Naruto, in the northeastern part of Tokushima prefecture, was formed in 1947 by uniting Muya town, Okazaki port, and some surrounding islands. Today, Naruto has a population of about 60,000. Most visitors to Naruto come to see the amazing whirlpools in the Naruto Strait, either up close from a boat or from a boardwalk called Uzu no Michi that was constructed under the bridge that connects Shikoku and Awaji Island.
For hundreds of years people have written about the whirlpools in books or have drawn paintings of it. One of the earliest references was made by a German naturalist and physician, Engelbert Kaempfer (1651-1716) in 1690. He wrote, “…The whirlpool looks frightening, but it is not considered dangerous because with its terrifying sound audible from afar it is easy to avoid….” Later when Henry Tristam (1822-1906), an English clergyman, visited Tokushima in 1891 he wrote. “One day was spent in a delightful expedition along the coast to Muya, a large straggling town twelve miles off … to the celebrated Straits of Naruto. A party of six, we started each in a kuruma drawn by two men, pulling tandem. It was a lovely ride … It was a lively scene … we found ourselves at Naruto, one of the lions of Japan. Here the tide coming up the Inland Sea meets the tides form the north.”
Nowadays hundreds of thousands of people from around Japan and around the world come to see the whirlpools and to visit other sites in the Naruto area, including the Otsuka Art Museum, Otani pottery studio, and Temple 1, Ryōzen-ji and Temple 2, Gokuraku-ji along the Shikoku pilgrimage route.
Another significant attraction of Naruto, which at its peak in popularity attracts more than 50,000 people every year, is a giant-kite flying event. An eleven-page pamphlet entitled “Shikoku”, produced by Japan Tourist Bureau in 1936, states, “Apart from the industrial viewpoint, Muya has an attraction all its own – giant kites borne on the gale in summer at the beaches. The biggest of these kites measures more than sixteen meters in diameter and weighs about 4,000 kilograms. It takes 200 adults, it is said, to fly each kite.” In 1947 a similar pamphlet was published with a similar description, “Kite flying is a No. 1 attraction in the annual calendar of Naruto…. The flying season is in July and August when the strong wind prevails.” Then the “Japan – The Official Guide,” published in 1961, states, “An interesting annual kite-flying festival was formerly held in Naruto City. It originated more than 200 years ago at the time of the reconstruction of the main hall of Rengeji Temple … More than 1000 kites … were flown.” Unfortunately, there is no mention of the event in either the 1966 or 1975 guidebooks on Japan or any time after that.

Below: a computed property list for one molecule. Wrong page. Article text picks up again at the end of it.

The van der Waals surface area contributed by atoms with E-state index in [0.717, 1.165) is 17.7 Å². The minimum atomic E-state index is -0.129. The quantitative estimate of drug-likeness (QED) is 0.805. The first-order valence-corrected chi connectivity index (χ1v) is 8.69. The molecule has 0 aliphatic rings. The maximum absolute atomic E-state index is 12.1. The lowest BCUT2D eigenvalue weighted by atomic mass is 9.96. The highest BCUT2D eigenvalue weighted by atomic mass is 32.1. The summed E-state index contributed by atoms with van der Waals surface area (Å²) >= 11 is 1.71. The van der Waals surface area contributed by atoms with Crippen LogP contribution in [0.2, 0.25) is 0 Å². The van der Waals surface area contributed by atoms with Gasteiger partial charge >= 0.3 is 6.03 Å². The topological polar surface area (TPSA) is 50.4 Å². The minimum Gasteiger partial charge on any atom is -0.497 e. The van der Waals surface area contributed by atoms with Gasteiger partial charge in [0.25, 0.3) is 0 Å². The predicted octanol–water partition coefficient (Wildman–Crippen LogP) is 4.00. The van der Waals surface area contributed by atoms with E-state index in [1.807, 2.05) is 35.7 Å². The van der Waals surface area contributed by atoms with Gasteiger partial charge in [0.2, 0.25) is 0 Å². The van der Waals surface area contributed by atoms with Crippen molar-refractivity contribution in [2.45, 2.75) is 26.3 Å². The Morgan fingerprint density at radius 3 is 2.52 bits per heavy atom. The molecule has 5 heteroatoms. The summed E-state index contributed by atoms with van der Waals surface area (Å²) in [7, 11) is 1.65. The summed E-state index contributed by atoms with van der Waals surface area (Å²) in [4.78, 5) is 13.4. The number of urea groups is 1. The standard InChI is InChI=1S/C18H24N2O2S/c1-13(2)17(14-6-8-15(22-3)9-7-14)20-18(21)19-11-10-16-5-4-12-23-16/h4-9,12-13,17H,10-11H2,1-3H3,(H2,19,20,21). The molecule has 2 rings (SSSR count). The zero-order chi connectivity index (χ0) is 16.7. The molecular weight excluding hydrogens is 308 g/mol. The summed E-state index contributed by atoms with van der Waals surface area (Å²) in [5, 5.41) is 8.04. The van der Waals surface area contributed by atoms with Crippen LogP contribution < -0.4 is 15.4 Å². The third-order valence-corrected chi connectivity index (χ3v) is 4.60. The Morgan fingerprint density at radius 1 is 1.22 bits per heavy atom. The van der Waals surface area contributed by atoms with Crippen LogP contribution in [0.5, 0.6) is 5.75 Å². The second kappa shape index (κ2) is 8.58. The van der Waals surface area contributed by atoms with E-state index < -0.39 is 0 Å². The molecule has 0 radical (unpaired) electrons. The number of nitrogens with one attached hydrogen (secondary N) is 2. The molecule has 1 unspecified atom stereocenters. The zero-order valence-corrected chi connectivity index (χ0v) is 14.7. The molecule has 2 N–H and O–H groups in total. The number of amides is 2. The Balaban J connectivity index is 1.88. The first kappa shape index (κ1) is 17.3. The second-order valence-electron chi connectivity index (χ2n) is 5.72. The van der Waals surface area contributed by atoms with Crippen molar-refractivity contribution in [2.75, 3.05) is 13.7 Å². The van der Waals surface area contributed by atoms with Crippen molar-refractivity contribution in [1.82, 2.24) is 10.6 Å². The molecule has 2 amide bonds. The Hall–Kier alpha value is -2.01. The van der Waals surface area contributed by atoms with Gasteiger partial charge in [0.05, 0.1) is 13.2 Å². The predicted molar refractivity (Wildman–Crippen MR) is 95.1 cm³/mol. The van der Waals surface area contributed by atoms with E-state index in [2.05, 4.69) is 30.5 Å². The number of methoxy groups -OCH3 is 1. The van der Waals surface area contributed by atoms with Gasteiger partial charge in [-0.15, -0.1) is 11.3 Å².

Fortunately, Japanese source materials provide more information about these kites and the history of this event. One reference states that these circular kites called Wan Wan Dako (わんわん凧) originated in 1692 when the framework of the new main hall of Rengeji (蓮花寺) was completed. The master carpenter, to celebrate the work on the temple, made a circular kite like a round (wan) bowl with fifty sheets of paper each measuring 32cm x 47cm. After this there are no references to the kites until the early 1900s, and later in 1934-1936 when so many people wanted to see the 100+ giant kites flying that a temporary bus service was set up to transport people between Muya train station and Oote beach where the event was held and businesses in town closed for the day in order to allow everyone to go.
During World War II the event was not run and despite efforts made after the war to revive the event and despite a surge in interest in kites during the 1960s, interest slowly dissipated and it was stopped. However, in 1999 a 26-meter diameter kite was built as an attempt to get it recognized as the World’s Largest Kite for the Guinness Book of World Records. In 2008 an eight-meter kite was constructed and flown and in 2010, this tradition was designated as an Intangible Folk Cultural Property. Smaller events have been held since then, for example, on January 1, 2013, 2014 and 2015 a 3 to 4-meter kite was made and flown to celebrate the coming of the New Year, but only about 100-150 people attended.
In 2014, students at Naruto high school received help from members of the Naruto Large Kite Preservation Group (鳴門大凧保存会) to create a three-meter kite. While kite-flying events and workshops on how to make mini wan-wan kites are still held by this Preservation Group, the scale of the event continues to decrease because the group members are elderly and there are few who know how to make these giant kites.
This article was first published in the September 2015 issue of Awa Life.